And…there it is!  The aft shape of the hull can easily be seen from this frame.  It is very exciting for me to see the lines take shape.  I’m excited already!!  Now, if I can just get Jennifer (head navigator) to sign off on the purchase of all the plywood and epoxy.  She is still questioning my new drift boat purchase…it hasn’t even been in the water yet.  I know…I have a boat problem and some day I’ll address it.  But for now, “just let me be in love”.  

Scarfing Jig

I like to begin a project by sneaking up on it a little bit at a time.  This leaves me bail out options if needed.  

I even tried this on my wife, but she said NO, so I married her without any further fussing.

With this in mind, I have decided to build the scarfing jig and the temporary frames for a Skiff America 20.  These two simple projects allow me to start without really starting or fully committing to the build.  If I continue feeling good, I’ll keep moving forward.

With that in mind, let’s discuss the scarfing jig.  I have cut scarfs by hand and it’s a difficult process.  If the angles are not cut accurately, your scarf can fail.  A failed scarf is no fun…this jig will help me get it right.

Kilburn Adams included plans for building a simple, straight forward scarfing jig.

DSC00536I must say the plans produced by Kilburn are very impressive.  The level of detail and attention paid by Kilburn is unlike anything I’ve ever seen.  In fact, these plans are so good you should buy them just in case you ever decide in the future you want to build this boat.  This level of intelligent design is rare in our modern throw-away society.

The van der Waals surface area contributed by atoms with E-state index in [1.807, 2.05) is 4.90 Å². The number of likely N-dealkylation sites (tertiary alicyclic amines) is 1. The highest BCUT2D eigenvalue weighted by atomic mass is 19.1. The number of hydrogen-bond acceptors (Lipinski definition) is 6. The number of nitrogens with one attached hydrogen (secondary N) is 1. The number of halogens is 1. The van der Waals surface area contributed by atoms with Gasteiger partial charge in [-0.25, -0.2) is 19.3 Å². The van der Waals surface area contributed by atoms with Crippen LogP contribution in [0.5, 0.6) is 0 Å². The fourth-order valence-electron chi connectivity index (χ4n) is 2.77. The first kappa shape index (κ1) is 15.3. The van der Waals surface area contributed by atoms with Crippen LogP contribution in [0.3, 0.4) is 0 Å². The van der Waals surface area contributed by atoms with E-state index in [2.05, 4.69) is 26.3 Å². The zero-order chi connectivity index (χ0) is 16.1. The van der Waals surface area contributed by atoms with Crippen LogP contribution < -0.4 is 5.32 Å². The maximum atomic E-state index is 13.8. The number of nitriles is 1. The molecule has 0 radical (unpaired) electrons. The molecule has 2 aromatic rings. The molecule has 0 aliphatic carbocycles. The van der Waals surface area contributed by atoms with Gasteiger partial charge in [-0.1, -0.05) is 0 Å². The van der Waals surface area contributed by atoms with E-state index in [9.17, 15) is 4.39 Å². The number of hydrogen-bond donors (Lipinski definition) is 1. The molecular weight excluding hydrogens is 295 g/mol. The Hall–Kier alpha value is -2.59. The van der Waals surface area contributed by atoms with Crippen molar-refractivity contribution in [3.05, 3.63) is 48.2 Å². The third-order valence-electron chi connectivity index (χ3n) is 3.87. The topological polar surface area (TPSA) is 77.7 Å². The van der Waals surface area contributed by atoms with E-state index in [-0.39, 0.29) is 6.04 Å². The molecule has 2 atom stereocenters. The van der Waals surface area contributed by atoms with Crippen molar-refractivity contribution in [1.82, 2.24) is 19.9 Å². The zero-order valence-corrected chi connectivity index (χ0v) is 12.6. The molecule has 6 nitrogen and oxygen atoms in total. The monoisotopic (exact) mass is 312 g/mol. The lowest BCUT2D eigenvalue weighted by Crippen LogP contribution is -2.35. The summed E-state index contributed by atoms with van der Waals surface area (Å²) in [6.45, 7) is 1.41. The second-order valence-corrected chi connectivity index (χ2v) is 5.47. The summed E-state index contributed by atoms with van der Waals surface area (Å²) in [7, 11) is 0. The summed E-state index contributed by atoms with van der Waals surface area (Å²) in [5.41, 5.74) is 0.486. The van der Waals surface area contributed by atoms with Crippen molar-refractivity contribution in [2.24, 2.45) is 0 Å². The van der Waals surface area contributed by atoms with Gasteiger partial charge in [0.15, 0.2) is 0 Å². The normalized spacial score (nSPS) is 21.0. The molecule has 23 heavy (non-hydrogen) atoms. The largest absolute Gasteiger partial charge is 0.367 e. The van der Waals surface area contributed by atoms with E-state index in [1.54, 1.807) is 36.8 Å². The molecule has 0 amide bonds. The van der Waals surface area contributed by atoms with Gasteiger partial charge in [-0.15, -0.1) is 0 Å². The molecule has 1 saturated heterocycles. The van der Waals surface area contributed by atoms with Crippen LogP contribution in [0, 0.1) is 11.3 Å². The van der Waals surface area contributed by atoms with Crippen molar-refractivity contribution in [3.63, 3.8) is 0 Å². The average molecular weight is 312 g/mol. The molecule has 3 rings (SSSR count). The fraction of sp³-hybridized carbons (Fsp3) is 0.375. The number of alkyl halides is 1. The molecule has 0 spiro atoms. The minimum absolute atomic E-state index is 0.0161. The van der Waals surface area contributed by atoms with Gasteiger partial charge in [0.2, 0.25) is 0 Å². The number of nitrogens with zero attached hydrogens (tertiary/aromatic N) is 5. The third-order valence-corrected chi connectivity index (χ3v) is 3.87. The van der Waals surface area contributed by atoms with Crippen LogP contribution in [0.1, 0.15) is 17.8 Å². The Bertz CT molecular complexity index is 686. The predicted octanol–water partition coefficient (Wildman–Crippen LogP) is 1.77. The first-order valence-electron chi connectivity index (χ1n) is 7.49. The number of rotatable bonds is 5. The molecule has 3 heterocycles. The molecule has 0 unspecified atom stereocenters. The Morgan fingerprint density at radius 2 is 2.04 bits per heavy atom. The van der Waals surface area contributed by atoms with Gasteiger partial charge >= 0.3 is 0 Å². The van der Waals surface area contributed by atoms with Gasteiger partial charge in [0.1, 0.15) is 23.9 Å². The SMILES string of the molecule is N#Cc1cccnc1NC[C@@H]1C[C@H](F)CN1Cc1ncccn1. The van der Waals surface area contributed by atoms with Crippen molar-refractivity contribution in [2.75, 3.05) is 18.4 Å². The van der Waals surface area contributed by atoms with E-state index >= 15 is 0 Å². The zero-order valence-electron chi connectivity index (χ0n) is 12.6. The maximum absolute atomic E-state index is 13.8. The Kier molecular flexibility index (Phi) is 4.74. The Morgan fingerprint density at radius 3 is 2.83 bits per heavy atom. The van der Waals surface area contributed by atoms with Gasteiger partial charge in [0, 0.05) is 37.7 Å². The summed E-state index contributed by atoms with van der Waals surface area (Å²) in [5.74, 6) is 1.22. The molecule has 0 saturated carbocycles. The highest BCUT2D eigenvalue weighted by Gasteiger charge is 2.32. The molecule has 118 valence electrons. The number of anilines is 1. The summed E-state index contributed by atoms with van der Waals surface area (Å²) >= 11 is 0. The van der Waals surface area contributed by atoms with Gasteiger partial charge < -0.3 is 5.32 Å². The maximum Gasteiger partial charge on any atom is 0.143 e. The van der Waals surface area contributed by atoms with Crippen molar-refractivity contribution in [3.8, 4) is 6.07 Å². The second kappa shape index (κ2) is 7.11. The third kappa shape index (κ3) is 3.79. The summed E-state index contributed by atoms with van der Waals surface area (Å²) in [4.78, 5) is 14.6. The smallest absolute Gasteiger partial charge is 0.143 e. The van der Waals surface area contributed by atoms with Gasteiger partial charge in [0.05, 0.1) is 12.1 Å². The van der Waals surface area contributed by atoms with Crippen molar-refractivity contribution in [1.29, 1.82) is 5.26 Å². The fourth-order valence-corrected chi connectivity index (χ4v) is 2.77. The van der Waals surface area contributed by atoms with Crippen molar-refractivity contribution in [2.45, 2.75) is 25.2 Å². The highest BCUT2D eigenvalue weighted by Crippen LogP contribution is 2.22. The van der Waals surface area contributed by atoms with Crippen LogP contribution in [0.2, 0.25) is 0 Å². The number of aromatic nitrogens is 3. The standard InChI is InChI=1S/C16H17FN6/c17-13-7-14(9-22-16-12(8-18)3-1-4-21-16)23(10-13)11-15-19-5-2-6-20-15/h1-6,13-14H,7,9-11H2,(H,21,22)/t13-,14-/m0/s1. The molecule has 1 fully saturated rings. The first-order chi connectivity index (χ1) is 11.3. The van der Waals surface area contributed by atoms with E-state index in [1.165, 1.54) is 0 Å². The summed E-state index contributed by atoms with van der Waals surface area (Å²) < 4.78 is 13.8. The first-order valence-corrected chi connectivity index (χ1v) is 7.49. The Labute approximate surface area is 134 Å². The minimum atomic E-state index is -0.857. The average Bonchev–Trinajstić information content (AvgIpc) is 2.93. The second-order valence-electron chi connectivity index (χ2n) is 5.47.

DSC00535I started by lopping off an 18″ section of 3/4″ baltic birch.  You gotta love my home made trisquare…much warmer to touch and lighter to handle than cold aluminum.  And yes, It’s square.

DSC00537A 3/4″ x 1″ fence is added to the cutting end of the jig.  I counter sunk the screws to keep the bottom of the jig flat.

DSC00538

 

DSC00541Then I built the 3/4″ x 3/8″ strip to key the jig to the table saw slot.  Here I’m checking the fit.

DSC00544I then glued the strip to the bottom of the angled jig.  After this dried, I cleaned up the squeeze out with my shoulder plane.  A shoulder plane can work miracles when you have a need to remove material from an inside corner.  After a few passed, the jig once again moved freely through the table saw slot.

DSC00545I used a jack plane to flush up the clamping side of the jig.  This creates a flat clamping surface for holding the stock lumber to be scarfed.

DSC00547I checked the angles with my pocket square for accuracy.  All looks good.

Summary:

It took me just over an hour to build this scarfing jig.  Now when I need to scarf solid stock into longer pieces, I can accurately cut the scarfing angles.  Many thanks to Kilburn for providing this as part of the Skiff America plans.  This is a very handy jig to have around your shop.